Whilst the radiation takes place the radiographers leave the room and remain in constant contact with you. They’re controlling the machine from another area. Below is a picture of what they were looking at when treating me.

img_3725

The top screen shows the xray image of my chest area and below that is the live image of me being given radiotherapy. Easy peasy.

WHAT ARE THE AFTER EFFECTS

Compared to chemo it really is a lot more manageable. That’s not to say I was cartwheeling around my living room but I found it so much easier. My main issue was the fatigue. Most days I felt pretty tired to the point of having to head back to bed for an hour (it wasn’t just an excuse to play the new word game i’ve found on my phone). Also, my breast area got quite sore. It felt like sunburn and was quite pink by day 10. I’ve spoken to some patients who have had blistering from radio but this didn’t happen to me. I’m writing this on my last day of treatment but i’ve been told that the tiredness and soreness can last for up to three weeks post-treatment. Yay.

 

BEFORE YOU START

I had to have a mapping scan about a week before my radiotherapy started. This is so that they could  plan where the beams were going to target my chest. It’s essential that the radiation beam zaps me in the exact same spot so various measurements and images were taken. A bit like the radiotherapy itself, I had to strip down waist upwards and lie on a cold hard bed with my arms in stirrups above my head. It’s completely painless but a little chilly.

 

 

SKIN CARE

Since day 1 of radiation, I’ve been putting neat aloe vera gel (www.hollandandbarrett.com/shop/product/dr-organic-aloe-vera-gel-60083612) on my chest along with E45 cream (Boots). I repeat this three times a day. That’s all i’ve needed. I’ve spoken to other patients that suffered with the burning a lot more and said that putting a silk scarf over the skin helped with any rubbing from clothes. Also, it’s quite common to get itchy so taking an antihistamine can help (always check with your medical team first).

WHAT CAN YOU DO TO SUPPORT SOMEONE HAVING RADIOTHERAPY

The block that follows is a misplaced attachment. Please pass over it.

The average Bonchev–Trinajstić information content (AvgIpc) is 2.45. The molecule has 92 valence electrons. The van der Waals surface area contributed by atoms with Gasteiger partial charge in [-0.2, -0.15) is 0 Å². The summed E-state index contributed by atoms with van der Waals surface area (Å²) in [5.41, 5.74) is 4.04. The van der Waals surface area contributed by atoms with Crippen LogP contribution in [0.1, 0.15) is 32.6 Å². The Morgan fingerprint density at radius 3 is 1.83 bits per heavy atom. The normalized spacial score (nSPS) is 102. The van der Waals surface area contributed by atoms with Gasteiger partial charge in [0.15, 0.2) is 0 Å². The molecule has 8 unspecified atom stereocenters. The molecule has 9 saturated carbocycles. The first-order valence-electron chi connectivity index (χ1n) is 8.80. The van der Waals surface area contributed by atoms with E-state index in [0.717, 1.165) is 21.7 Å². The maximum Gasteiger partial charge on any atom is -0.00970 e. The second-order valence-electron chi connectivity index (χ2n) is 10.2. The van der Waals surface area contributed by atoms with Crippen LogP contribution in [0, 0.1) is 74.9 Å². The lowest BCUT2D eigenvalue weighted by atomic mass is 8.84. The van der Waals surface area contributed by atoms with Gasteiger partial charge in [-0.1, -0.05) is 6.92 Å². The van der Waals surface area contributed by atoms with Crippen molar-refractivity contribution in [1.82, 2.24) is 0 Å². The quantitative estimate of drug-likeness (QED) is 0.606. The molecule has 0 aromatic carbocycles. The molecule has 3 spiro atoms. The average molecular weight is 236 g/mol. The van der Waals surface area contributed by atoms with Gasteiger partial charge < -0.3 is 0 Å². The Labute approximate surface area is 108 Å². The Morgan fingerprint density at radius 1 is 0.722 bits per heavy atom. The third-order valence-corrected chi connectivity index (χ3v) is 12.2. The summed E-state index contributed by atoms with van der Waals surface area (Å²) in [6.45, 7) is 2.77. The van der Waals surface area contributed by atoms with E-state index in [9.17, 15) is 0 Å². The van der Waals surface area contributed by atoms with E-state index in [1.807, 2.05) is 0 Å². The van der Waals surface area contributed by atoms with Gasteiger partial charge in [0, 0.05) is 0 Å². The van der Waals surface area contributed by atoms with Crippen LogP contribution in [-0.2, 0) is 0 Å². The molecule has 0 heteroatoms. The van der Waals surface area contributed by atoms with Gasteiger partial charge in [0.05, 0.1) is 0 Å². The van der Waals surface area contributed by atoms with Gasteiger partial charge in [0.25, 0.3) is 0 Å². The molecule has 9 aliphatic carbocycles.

*The schedule is more intense than the treatment itself. Offering lifts to and from the hospital is really helpful. Plus it’s always nice to have company.

*When the skin starts getting sore it can be difficult to drive so offering to pick up kids from school or run errands is so helpful

*Make them food every day and an apple crumble. I love an apple crumble. Nah just kidding, the food thing isn’t necessary at all. I just love my friend’s apple crumble.

 

4 thoughts on “A Face For Radio(therapy)

Add yours

  1. Hi Helen , glad your doing so well. Thanks to your reply last time , I asked my surgeon for a temporary implant when i had my mastectomy. This has really helped me deal with the loss of my boob. I love reading your blog and I also follow you on insta. I will also be having radio and find your blog helps me to prepare for what’s coming. I am just waiting for my start date. You are such an inspiration for so many women xxx

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    1. Ah thanks Tracey. That really means a lot to know that it’s helping!
      So glad you had a temporary implant. It definitely mentally helped me too. Radiotherapy is so much easier. Hopefully you’ll sail through it. Best of luck xx

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  2. Hi there. I was diagnosed end of July 2018 – same as you – grade 3 invasive ductal.. Your blog has been fabulous and so needed as it speaks person to person , not expert medical person to patient. I am due radiation 10 of 15 today so nearly there.. Weirdly I finding the ‘after’ chemo much harder than the chemo – everyone thinks you’re now ok whereas the reality is ( if you’re on tamoxifen and wasn’t menopausal before) you’re dealing with night sweats, hot flushes and a dry f*nny! We def need more help dealing with all this too.. Anyway, I shall post when I’ve done 15 and pleased your colonoscopy was clear.

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    1. Hi Cathy, thanks for your message. I’m so happy you have found the blog helpful! I’m the same as you, the after-chemo is really tough. I didn’t think it’d be as bad as this tbh. Oh and early forced menopause is the gift that keeps on giving! Yes I’m on tamoxifen too. Urgh. Anyway, best of luck with your radiation. Hope it goes ok! Keep in touch x